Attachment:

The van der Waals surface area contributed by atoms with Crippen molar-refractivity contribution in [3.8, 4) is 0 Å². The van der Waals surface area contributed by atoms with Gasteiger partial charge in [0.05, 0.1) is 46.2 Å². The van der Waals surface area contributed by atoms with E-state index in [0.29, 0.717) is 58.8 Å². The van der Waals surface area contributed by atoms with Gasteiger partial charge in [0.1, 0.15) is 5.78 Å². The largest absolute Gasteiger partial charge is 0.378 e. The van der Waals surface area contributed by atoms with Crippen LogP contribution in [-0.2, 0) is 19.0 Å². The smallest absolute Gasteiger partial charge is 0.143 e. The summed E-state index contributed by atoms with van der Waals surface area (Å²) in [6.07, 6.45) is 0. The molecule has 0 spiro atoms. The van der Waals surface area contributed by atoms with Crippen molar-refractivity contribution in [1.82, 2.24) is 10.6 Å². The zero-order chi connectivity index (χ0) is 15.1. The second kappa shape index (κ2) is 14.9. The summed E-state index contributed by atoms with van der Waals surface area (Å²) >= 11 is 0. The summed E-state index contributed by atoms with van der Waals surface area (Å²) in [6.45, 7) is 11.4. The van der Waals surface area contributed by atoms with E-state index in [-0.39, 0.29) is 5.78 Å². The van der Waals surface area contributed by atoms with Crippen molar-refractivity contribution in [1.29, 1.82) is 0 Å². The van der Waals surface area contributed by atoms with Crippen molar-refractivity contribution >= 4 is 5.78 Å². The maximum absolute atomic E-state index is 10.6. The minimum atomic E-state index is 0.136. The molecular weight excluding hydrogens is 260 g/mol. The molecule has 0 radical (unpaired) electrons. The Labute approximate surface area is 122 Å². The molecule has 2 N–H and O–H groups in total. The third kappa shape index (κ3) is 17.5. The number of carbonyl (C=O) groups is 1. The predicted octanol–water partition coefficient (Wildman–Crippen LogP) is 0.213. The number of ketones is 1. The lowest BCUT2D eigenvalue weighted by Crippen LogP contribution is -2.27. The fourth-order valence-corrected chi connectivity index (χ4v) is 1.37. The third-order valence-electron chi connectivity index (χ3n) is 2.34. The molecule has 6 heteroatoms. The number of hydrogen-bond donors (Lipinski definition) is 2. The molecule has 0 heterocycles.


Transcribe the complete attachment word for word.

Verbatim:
The van der Waals surface area contributed by atoms with Crippen molar-refractivity contribution in [3.8, 4) is 0 Å². The van der Waals surface area contributed by atoms with Gasteiger partial charge in [0.05, 0.1) is 46.2 Å². The van der Waals surface area contributed by atoms with E-state index in [0.29, 0.717) is 58.8 Å². The van der Waals surface area contributed by atoms with Gasteiger partial charge in [0.1, 0.15) is 5.78 Å². The largest absolute Gasteiger partial charge is 0.378 e. The van der Waals surface area contributed by atoms with Crippen LogP contribution in [-0.2, 0) is 19.0 Å². The smallest absolute Gasteiger partial charge is 0.143 e. The summed E-state index contributed by atoms with van der Waals surface area (Å²) in [6.07, 6.45) is 0. The molecule has 0 spiro atoms. The van der Waals surface area contributed by atoms with Crippen molar-refractivity contribution in [1.82, 2.24) is 10.6 Å². The zero-order chi connectivity index (χ0) is 15.1. The second kappa shape index (κ2) is 14.9. The summed E-state index contributed by atoms with van der Waals surface area (Å²) >= 11 is 0. The summed E-state index contributed by atoms with van der Waals surface area (Å²) in [6.45, 7) is 11.4. The van der Waals surface area contributed by atoms with E-state index in [-0.39, 0.29) is 5.78 Å². The van der Waals surface area contributed by atoms with Crippen molar-refractivity contribution in [1.29, 1.82) is 0 Å². The van der Waals surface area contributed by atoms with Crippen molar-refractivity contribution >= 4 is 5.78 Å². The maximum absolute atomic E-state index is 10.6. The minimum atomic E-state index is 0.136. The molecular weight excluding hydrogens is 260 g/mol. The molecule has 0 radical (unpaired) electrons. The Labute approximate surface area is 122 Å². The molecule has 2 N–H and O–H groups in total. The third kappa shape index (κ3) is 17.5. The number of carbonyl (C=O) groups is 1. The predicted octanol–water partition coefficient (Wildman–Crippen LogP) is 0.213. The number of ketones is 1. The lowest BCUT2D eigenvalue weighted by Crippen LogP contribution is -2.27. The fourth-order valence-corrected chi connectivity index (χ4v) is 1.37. The third-order valence-electron chi connectivity index (χ3n) is 2.34. The molecule has 6 heteroatoms. The number of hydrogen-bond donors (Lipinski definition) is 2. The molecule has 0 heterocycles.